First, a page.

I know that BASH doesn't have as many libraries as others and it isn't as powerful, but it fully suits my needs, and it's unnecessary to have loads of unused libs, functions, etc.
And one more advantage of BASH: it's found on nearly every Linux box, even the simplest ones. This is not true for Python, Ruby or Pearl.
 
Old 02-11-2014, 03:19 AM   #14
yooden
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Quote:
Originally Posted by psimon View Post
Well, I tried to run this exact script with Bourne shell as an interpreter - lot's of errors came up and finally it failed. It included loops, if and case statements.
Not sure what you are trying to say. There is of course an infinite number of Bash scripts that will not run in Bourne.

My point was that there is a huge number of simple scripts hashbanging Bash although they would run just as well in Bourne. Remember that this is only an argument about the confusion, ie. people are not even clear about the difference.

Quote:
So if sh failed with these - let's say essential - programming expressions, I guess Bourne Shell can only interpret the simplest batch files written in BASH.
You already know that that is wrong, Bourne has loops and ifs of course. Also, what you call essential, I call tomato. Perl does not have a case keyword, Ruby does not have increment operators. I'm sure all the langauges we mention are turing-complete, so in a sense nothing essential is missing in any of them.

What I call the Bash Delta is also not necessarily about simple differences in syntax. If it can easily be translated from Bash to Bourne, then it's not part of that Bash Delta. That is not a trick, I'm just describing how to go about without Bash.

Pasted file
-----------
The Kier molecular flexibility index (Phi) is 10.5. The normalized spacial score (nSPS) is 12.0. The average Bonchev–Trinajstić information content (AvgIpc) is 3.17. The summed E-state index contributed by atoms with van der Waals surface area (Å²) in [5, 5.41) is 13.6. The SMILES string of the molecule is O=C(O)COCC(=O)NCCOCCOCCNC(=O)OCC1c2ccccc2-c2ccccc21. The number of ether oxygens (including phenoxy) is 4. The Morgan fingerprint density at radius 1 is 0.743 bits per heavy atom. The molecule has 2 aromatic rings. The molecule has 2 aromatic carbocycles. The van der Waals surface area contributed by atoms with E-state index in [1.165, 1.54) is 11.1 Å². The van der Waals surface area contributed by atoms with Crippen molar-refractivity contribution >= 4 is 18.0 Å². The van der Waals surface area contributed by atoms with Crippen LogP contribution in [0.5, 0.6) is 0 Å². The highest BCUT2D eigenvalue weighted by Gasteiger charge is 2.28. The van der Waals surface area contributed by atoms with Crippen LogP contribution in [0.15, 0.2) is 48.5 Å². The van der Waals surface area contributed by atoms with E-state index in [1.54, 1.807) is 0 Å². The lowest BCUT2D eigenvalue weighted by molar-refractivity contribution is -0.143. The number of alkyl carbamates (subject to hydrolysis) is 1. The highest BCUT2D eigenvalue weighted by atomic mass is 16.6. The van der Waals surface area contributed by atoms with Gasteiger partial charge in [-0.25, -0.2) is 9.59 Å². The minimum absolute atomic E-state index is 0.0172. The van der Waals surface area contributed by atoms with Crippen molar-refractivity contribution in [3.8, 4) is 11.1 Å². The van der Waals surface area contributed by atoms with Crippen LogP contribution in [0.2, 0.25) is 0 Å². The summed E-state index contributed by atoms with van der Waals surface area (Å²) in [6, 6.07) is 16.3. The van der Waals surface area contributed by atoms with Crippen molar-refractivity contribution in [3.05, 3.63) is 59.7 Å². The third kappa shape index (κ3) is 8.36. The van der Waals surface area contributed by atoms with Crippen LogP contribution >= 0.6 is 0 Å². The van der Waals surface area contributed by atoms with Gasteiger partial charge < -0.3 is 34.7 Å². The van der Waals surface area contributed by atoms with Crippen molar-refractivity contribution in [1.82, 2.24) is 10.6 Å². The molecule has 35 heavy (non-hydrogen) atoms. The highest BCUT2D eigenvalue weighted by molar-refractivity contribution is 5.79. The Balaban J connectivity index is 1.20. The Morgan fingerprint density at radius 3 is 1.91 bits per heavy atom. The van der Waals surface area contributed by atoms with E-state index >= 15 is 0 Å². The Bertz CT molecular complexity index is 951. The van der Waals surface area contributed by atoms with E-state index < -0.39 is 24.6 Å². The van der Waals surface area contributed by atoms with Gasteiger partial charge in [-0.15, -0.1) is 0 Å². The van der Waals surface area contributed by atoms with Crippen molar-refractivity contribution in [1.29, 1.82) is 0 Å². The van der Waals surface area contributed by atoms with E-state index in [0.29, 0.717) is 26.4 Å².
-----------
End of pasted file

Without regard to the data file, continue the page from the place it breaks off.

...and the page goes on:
Quote:
Why isn't BASH a real programming language? It's true that it's a scripting language, but Perl, JavaScript, etc. are scripting ones as well.
You mean they are interpreted? I don't see a problem with that, in a comparison a couple of years ago Perl beat C++ in terms of speed for most applications. OTOH, people have put much more brains into speeding up Perl vs. Bash, and I would guess that Bash programmer would exec more often (grep etc.).

No, Bash is just not as powerful as the other languages are. Stuff like inline regexes, OOP, reflection etc. are missing in Bash. Perl's hash structures alone would let me pick it over Bash every time.

Sure, these features may not be required for simple things, but my argument is that you can do most of these simple things in Bourne anyway. If it gets more complicated, you shouldn't pick something that carries you only a couple of baby steps ahead.

Quote: